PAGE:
Women Who Hike: Exploring Mt. Mount Ellinor, WA

The Hike: Mt. Ellinor Upper Trailhead

Distance: 3.2 miles, 2,444 feet of elevation gain (over 1.6 miles to the summit)
Highest Point: 5944 ft.

Getting there:

From 101 take State Route 119N. Follow 119 9.3 miles to a T-junction. Turn right on Forest Road 24 and follow 1.6 miles. Turn left on Forest Road 2419. Drive for 4.9 miles to the lower trailhead for a 6.2-mile round trip. To get to the upper trailhead (featured in this article), go  1.7 miles and turn left on Forest Road 2419-014. The upper trailhead is located at the end of the road. 

Mt. Ellinor

by Dede Johnson

Hiking Mt. Ellinor with Strangers

It all started with a friendly exchange on the Pacific Northwest Outdoor Women FB page back in July. Nina Brucker reached out and expressed a desire to join me for a hike. Since I’m always down to meet fellow hikers, I said sure. Then Melanie K. Kitzan asked if she could join us; we both responded affirmatively. Still strangers to one another, we moved the conversation to messenger and planned our hike by chat. We set a date, and Mount Ellinor was the mountain of choice.

Excited about the excursion, I left home (Seattle) at 4:30 a.m. I had decided to make a day of it and booked a hotel up north, so you can imagine my confusion when my GPS sent me south on I-5. Thinking I was sleepwalking (driving), I reset my GPS and again it led me south. That is when it came to me, I had confused Mount Erie with Mount Ellinor. I mean, they both start with the letter “E.” I chuckled to myself while saying aloud, “Really, Dede?”

I arrived at the upper trailhead about 15 minutes late, at 7:15 a.m. My new hiking companions were already there. I apologized for being tardy and changed into my hiking boots. We hugged our first hello and started out on our journey. However, we soon returned to our vehicles so we could place our Northwest Forest Passes in plain view. The requisite pre-hike selfie was taken and, for real this time, we were on our way!

photo: Nickay3111 via flickr

Out the gate, this route is steep with plenty of switchbacks. Early on I stopped and announced to my companions that I needed to get my trekking poles out. Nina graciously removed them for me and in no time we were back to the grind. As we hiked we learned about one another: careers, children, ex-significant others and places we enjoy traveling. The conversation was easygoing. Melanie laughs easily and Nina asks good questions. We shared life lessons, expressed the importance of our friendships with women and how they deserve the time and effort, regardless of our relationship style.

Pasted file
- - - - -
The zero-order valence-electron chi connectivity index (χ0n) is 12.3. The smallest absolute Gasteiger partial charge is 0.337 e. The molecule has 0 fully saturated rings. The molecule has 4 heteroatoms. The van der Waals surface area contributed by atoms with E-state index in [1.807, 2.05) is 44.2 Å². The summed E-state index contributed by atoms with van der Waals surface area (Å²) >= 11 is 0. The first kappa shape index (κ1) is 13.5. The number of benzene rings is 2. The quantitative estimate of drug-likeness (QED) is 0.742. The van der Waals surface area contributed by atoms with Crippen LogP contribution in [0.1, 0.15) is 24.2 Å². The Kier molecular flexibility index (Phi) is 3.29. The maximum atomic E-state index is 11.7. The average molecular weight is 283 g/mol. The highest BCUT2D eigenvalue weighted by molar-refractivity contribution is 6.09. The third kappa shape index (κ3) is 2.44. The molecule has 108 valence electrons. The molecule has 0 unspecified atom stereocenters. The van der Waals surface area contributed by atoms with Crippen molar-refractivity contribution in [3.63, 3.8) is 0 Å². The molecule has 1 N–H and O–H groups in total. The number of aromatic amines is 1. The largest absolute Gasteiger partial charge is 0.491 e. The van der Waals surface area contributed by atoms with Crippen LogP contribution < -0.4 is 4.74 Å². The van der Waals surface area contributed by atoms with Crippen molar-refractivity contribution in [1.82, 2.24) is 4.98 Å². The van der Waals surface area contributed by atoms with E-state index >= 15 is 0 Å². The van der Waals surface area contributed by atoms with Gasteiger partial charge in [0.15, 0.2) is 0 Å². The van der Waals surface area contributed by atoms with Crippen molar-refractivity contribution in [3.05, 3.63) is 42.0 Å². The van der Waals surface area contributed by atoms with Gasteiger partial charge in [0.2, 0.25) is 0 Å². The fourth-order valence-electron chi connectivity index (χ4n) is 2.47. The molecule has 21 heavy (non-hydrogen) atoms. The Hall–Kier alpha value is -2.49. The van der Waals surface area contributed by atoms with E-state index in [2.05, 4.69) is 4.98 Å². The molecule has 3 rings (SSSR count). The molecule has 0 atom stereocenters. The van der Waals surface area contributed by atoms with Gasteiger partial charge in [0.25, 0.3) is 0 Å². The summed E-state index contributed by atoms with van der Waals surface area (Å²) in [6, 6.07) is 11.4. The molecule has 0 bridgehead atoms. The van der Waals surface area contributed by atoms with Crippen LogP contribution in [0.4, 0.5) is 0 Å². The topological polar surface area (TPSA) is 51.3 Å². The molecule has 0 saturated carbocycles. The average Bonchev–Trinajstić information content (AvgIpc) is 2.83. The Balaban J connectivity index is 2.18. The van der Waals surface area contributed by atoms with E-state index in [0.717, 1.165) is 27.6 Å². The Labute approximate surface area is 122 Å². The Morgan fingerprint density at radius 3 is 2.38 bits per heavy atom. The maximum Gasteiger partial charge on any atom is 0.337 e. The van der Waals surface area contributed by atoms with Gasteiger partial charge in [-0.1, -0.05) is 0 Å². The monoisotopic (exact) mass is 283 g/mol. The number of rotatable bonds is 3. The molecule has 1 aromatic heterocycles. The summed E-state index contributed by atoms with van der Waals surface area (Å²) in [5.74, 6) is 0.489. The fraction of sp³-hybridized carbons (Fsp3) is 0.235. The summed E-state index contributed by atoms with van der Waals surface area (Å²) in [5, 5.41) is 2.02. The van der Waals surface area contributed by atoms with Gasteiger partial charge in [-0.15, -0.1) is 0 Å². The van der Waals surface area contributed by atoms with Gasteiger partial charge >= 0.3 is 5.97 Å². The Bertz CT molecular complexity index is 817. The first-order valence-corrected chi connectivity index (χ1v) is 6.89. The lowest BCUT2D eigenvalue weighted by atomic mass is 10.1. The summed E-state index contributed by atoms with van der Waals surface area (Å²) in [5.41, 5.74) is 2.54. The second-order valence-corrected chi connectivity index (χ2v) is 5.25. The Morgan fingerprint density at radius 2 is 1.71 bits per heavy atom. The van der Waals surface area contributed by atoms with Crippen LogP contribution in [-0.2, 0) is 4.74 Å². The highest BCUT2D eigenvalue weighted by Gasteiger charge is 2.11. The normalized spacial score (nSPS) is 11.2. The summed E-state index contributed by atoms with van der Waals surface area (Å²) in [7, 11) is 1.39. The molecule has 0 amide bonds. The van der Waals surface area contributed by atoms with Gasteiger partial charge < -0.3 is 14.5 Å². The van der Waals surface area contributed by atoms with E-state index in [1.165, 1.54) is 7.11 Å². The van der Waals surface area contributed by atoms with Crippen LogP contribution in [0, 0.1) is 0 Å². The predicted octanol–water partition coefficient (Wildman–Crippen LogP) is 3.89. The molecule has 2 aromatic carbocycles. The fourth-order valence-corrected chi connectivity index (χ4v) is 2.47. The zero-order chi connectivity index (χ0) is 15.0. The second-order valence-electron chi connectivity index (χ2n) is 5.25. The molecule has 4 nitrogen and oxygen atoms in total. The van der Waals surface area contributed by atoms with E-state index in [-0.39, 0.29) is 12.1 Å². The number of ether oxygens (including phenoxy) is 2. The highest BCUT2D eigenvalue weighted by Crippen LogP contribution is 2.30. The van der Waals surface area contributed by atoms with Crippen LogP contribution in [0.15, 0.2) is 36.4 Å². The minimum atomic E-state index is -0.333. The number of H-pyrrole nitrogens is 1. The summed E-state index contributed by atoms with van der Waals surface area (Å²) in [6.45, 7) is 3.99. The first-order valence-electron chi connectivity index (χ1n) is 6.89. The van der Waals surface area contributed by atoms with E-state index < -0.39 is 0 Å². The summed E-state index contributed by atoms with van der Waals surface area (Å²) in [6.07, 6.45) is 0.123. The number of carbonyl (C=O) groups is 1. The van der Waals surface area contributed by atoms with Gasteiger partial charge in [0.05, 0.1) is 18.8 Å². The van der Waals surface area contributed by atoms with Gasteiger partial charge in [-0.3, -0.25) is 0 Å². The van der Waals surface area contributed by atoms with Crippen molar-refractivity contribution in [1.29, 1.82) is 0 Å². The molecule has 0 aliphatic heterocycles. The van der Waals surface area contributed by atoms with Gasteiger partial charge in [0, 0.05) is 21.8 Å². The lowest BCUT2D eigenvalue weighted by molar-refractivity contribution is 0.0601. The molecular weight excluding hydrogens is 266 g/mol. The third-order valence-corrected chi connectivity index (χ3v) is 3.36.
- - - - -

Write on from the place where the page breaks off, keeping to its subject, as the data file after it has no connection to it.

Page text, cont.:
Mt. Ellinor

I positioned myself at the end of our line going up the mountain as I take a lot of photos and I’m slow and steady. Nina, on the other hand, is a Mountain Goat! I mean this in the most loving way possible. This lady needed no trekking poles on our ascent, she seemed to never tire and remained hopeful throughout our climb that the clouds would melt away. Both ladies waited patiently for me as my breaks became ever more frequent, as I needed to catch my breath.

Listen, Mount Ellinor is no joke! I rate it a strenuous hike with roots, rocks and stairs to be found in various sections.

There’s a false summit, which offers a place to take some photos and get a little rest. Visibility was low, but we continued to the summit, with only a brief reprieve from the clouds and fog.

The hike continued on longer than expected and I was wondering why we hadn’t hit the summit when Melanie echoed my sentiment and said she thought we were going to run out of mountain in no time!

Both Nina and Melanie were hoping to see some goats as the area is known for being home to many. We didn’t encounter even one, and that was fine by me. I like to see wildlife in photos or from afar off and comfortably safe distance away. Perhaps the goats were upset about the weather and decided to go elsewhere for the day. Thank you goats!

When we finally arrived at the summit, two women who had passed us earlier were enjoying chili and coffee. After chatting for a bit we found out that they too were from the Pacific Northwest Outdoor Women Group.

It was cold at the top. I was glad I had a headband to cover my ears and gloves for my hands. As we sat enjoying our lunch, two gentlemen joined us: Jim and Tom. Before we knew it there was a party of seven. We chatted, laughed, and got to know a bit about each other. Hikers are such friendly folks! And we captured our time spent together on camera

Mt. Ellinor

The clouds blocked the view from the top of Mount Ellinor. Allegedly, several mountains can be seen and the views have been described as magnificent. I will have to return another day for the big scenic payoff! But, I’m going to need a minute. That was a hard hike for me, but I’m so glad I did it!

The descent was challenging. I fell on my (ass)et two times in quick succession. Melanie was there to lend a hand and I almost took her out too. I could only laugh because I was in no pain— except for maybe my ego.

Mt. Ellinor

Spending the day with two awesome women filled me with gratitude. There’s something very powerful and empowering about women in their forties. We’ve been through much, learned how resilient we are, appreciate who we’ve become, and are comfortable in our skin. We are living our best lives.

My takeaway from the day? Do more of what you love with people you like. Take a risk and open yourself to new people and experiences. It makes life that much richer.

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